· The storytelling is complex, mature and full of mystery and not the sort of straightforward action adventure we have been used to during the Troughton era. Headaches, power failures, psychological breakdowns, an unstable Director…this is being pitched at a much more sophisticated audience than those watching Troughton gooning around in foam and chasing Ice Warriors (as glorious as that was). Scenes such as the Doctor being assaulted by a bestial man, Roberts suffering a breakdown and attacking Miss Dawson and the Director’s astonishing psychological meltdown are not the sort of scenes we haven't seen for a while in the show (not since the early historicals have we seen material quite this psychologically stimulating) and it certainly makes the show a richer for having the guts to explore these darker areas of the human psychology. At least there’s a bloody great T-Rex and some walking lizards about to remind us this is still Doctor Who. The urgency of breaking into the barn is another shocking moment because by all the evidence inside Liz could be dead inside, there is simply no way of knowing until the UNIT boys break inside.
· Allowing us to see through the wounded Silurians eyes lets us sympathise with the creature and experience its experiences of being hunted down and trying to find refuge in a nearby barn. The scenes are shot with a dizzying, almost nauseous hand held camera and with creepy heavy breathing piped in the suggestion is that this is a creature in a great deal of pain.
· I like how the story doesn’t adhere to the Doctor Who cliché of revealing the monster at the end of episode one. It reveals a monster but the titular creatures are still left in the shadows, with only limbs briefly seen and POV shots until the end of the third episode.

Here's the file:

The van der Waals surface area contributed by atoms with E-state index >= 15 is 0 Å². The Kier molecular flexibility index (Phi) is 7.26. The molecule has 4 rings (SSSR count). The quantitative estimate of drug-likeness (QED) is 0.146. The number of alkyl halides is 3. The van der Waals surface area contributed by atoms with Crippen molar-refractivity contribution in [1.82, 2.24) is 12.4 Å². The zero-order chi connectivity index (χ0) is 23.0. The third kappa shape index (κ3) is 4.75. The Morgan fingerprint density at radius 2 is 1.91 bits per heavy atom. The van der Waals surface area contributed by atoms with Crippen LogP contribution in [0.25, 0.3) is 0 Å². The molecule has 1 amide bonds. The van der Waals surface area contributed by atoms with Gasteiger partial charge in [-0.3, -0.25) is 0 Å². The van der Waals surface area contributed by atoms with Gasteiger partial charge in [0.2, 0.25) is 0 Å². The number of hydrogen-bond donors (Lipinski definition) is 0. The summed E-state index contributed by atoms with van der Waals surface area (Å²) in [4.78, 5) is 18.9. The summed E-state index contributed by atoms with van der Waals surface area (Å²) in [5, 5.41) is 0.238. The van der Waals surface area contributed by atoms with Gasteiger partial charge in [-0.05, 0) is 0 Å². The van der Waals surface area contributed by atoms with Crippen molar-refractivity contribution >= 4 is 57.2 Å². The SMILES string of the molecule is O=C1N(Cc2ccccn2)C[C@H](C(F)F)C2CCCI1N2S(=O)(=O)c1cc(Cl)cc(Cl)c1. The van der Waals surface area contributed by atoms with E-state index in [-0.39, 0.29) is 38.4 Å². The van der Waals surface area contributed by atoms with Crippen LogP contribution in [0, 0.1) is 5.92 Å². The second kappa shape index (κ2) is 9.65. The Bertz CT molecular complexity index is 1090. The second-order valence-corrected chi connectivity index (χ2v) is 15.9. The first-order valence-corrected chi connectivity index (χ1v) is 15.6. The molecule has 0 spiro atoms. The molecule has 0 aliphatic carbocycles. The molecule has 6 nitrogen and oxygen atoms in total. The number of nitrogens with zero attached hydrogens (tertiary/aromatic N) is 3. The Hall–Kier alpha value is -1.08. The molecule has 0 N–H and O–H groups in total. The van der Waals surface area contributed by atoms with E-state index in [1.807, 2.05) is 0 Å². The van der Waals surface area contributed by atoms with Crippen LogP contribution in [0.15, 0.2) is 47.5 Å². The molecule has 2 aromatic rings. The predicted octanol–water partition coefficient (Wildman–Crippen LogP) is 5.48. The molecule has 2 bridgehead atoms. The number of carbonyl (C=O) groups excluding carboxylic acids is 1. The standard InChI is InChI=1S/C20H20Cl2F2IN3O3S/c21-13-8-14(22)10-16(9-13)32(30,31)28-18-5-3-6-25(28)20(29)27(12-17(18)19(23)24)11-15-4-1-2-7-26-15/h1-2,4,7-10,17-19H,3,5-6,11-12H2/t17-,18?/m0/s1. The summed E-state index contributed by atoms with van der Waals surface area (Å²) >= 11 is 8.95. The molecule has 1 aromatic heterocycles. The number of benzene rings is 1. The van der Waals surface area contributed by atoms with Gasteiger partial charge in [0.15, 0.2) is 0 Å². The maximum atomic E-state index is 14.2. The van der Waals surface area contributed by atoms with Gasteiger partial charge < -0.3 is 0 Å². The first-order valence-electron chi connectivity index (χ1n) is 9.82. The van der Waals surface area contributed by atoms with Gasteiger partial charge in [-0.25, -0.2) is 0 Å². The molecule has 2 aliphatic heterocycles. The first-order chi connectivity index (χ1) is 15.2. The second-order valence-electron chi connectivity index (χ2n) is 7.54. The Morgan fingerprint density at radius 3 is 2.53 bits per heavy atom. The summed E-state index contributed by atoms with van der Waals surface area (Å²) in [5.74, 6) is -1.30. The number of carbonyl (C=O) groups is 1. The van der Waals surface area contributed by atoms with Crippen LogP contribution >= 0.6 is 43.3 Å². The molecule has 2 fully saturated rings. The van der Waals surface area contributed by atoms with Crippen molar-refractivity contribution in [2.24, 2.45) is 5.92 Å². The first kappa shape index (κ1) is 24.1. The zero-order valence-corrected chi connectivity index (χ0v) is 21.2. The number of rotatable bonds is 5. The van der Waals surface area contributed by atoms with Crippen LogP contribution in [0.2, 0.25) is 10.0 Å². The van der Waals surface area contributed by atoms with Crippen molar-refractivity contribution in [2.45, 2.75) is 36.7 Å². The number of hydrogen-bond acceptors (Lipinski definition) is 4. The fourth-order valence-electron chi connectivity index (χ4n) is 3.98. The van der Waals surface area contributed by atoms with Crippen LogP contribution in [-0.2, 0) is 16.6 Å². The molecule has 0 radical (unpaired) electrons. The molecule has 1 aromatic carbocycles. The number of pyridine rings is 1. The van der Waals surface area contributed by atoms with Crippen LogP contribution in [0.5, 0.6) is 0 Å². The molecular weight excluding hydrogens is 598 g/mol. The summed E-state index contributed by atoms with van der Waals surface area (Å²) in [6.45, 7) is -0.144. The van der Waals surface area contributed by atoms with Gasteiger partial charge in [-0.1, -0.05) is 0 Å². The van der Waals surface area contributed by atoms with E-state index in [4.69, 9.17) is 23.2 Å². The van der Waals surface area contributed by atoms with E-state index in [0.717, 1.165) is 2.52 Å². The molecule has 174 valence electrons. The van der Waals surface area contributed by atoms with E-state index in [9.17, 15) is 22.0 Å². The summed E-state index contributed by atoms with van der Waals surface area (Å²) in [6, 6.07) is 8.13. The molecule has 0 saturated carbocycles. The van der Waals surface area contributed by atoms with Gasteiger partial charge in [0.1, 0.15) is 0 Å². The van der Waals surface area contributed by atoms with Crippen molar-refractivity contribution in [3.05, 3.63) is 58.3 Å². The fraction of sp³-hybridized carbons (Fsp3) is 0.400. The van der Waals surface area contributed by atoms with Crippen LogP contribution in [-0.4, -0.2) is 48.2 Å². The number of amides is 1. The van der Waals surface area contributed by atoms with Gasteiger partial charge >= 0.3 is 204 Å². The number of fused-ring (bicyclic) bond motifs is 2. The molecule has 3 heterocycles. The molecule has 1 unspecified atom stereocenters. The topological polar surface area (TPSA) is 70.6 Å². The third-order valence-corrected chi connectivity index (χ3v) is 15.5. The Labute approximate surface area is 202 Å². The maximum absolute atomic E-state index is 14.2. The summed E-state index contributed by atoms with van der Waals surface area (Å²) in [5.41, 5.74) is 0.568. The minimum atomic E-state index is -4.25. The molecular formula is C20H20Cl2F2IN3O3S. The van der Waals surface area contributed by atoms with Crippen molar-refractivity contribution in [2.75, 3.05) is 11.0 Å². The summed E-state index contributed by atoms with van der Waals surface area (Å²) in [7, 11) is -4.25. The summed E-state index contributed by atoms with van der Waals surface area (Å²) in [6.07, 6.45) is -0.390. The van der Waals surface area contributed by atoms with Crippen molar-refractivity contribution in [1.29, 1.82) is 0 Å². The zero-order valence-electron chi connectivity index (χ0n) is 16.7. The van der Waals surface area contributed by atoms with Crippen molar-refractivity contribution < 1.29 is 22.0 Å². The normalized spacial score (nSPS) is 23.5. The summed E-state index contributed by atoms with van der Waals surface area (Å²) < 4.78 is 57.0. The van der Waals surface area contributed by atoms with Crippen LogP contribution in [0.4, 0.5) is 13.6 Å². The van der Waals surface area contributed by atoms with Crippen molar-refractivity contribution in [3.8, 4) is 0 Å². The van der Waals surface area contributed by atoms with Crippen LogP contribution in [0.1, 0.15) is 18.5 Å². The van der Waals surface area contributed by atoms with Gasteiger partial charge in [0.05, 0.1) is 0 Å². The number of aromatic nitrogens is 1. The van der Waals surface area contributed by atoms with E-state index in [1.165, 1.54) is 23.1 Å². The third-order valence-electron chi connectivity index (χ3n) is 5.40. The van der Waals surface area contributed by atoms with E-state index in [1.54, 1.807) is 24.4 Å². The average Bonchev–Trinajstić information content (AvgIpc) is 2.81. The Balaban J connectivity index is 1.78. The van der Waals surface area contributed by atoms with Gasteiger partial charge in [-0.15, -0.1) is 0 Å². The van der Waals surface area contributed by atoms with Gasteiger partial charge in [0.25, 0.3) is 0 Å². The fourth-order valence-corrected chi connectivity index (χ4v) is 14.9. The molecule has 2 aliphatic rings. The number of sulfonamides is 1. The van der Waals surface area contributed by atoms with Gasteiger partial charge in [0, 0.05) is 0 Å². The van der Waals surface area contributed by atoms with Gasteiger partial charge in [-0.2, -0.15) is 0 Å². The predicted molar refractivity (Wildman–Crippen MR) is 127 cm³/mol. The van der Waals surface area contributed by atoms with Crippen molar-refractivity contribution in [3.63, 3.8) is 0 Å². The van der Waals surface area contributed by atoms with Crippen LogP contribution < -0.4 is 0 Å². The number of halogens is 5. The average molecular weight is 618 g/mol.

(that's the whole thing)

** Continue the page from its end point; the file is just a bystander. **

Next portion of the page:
· Season seven saw some of the most impressive production values that Doctor Who managed to pull off in its first 26 seasons. Seen here is some extensive location work that pulls off both a military sweep of the Derbyshire moorland and an outbreak of plague at a busy London train station. A helicopter can be seen sweeping across the beautiful hillsides and there is a gorgeous Ariel shot of Bessie driving along the rugged landscape. Not to mention the slick filming in Central London with some fantastic long shots showing the enormity of the infection in the capital City. Masters eventual death is captured in as uncomfortable a way as possible with a low angle shot through some railings as he clings onto them as his body finally gives up and he slides down towards the camera. Timothy Coombe wants yo to know how terrifying this threat to London truly is and shoves succumbing victims with disgusting welts and pustules on their faces right down the camera.